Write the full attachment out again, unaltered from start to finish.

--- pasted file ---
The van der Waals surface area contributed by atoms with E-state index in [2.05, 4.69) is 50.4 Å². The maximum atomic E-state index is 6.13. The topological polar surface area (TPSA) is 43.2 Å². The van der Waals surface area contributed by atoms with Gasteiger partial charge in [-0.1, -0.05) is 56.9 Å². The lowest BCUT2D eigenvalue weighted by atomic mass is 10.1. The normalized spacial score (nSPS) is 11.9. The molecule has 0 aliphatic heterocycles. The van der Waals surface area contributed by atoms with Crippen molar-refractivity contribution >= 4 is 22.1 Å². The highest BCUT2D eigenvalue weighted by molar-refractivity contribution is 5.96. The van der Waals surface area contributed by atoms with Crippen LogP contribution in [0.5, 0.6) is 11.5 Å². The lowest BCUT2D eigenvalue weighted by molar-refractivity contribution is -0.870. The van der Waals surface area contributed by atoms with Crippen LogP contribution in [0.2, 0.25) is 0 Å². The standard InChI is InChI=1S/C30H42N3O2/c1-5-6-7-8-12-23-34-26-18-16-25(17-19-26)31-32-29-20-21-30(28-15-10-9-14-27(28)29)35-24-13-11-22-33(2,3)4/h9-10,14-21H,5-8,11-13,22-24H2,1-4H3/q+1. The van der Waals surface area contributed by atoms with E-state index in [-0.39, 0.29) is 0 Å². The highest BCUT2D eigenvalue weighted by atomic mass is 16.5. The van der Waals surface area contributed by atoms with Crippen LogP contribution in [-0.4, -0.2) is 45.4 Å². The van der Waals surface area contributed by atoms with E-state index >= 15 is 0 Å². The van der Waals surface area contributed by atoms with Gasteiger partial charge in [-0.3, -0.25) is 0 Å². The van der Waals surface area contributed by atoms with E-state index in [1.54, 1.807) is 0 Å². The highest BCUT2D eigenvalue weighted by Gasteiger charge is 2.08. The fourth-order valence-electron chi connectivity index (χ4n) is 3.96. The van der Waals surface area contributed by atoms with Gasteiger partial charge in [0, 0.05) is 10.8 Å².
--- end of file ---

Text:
The van der Waals surface area contributed by atoms with E-state index in [2.05, 4.69) is 50.4 Å². The maximum atomic E-state index is 6.13. The topological polar surface area (TPSA) is 43.2 Å². The van der Waals surface area contributed by atoms with Gasteiger partial charge in [-0.1, -0.05) is 56.9 Å². The lowest BCUT2D eigenvalue weighted by atomic mass is 10.1. The normalized spacial score (nSPS) is 11.9. The molecule has 0 aliphatic heterocycles. The van der Waals surface area contributed by atoms with Crippen molar-refractivity contribution >= 4 is 22.1 Å². The highest BCUT2D eigenvalue weighted by molar-refractivity contribution is 5.96. The van der Waals surface area contributed by atoms with Crippen LogP contribution in [0.5, 0.6) is 11.5 Å². The lowest BCUT2D eigenvalue weighted by molar-refractivity contribution is -0.870. The van der Waals surface area contributed by atoms with Crippen LogP contribution in [0.2, 0.25) is 0 Å². The standard InChI is InChI=1S/C30H42N3O2/c1-5-6-7-8-12-23-34-26-18-16-25(17-19-26)31-32-29-20-21-30(28-15-10-9-14-27(28)29)35-24-13-11-22-33(2,3)4/h9-10,14-21H,5-8,11-13,22-24H2,1-4H3/q+1. The van der Waals surface area contributed by atoms with E-state index in [-0.39, 0.29) is 0 Å². The highest BCUT2D eigenvalue weighted by atomic mass is 16.5. The van der Waals surface area contributed by atoms with Crippen LogP contribution in [-0.4, -0.2) is 45.4 Å². The van der Waals surface area contributed by atoms with E-state index >= 15 is 0 Å². The van der Waals surface area contributed by atoms with Gasteiger partial charge in [-0.3, -0.25) is 0 Å². The van der Waals surface area contributed by atoms with E-state index in [1.54, 1.807) is 0 Å². The highest BCUT2D eigenvalue weighted by Gasteiger charge is 2.08. The fourth-order valence-electron chi connectivity index (χ4n) is 3.96. The van der Waals surface area contributed by atoms with Gasteiger partial charge in [0, 0.05) is 10.8 Å².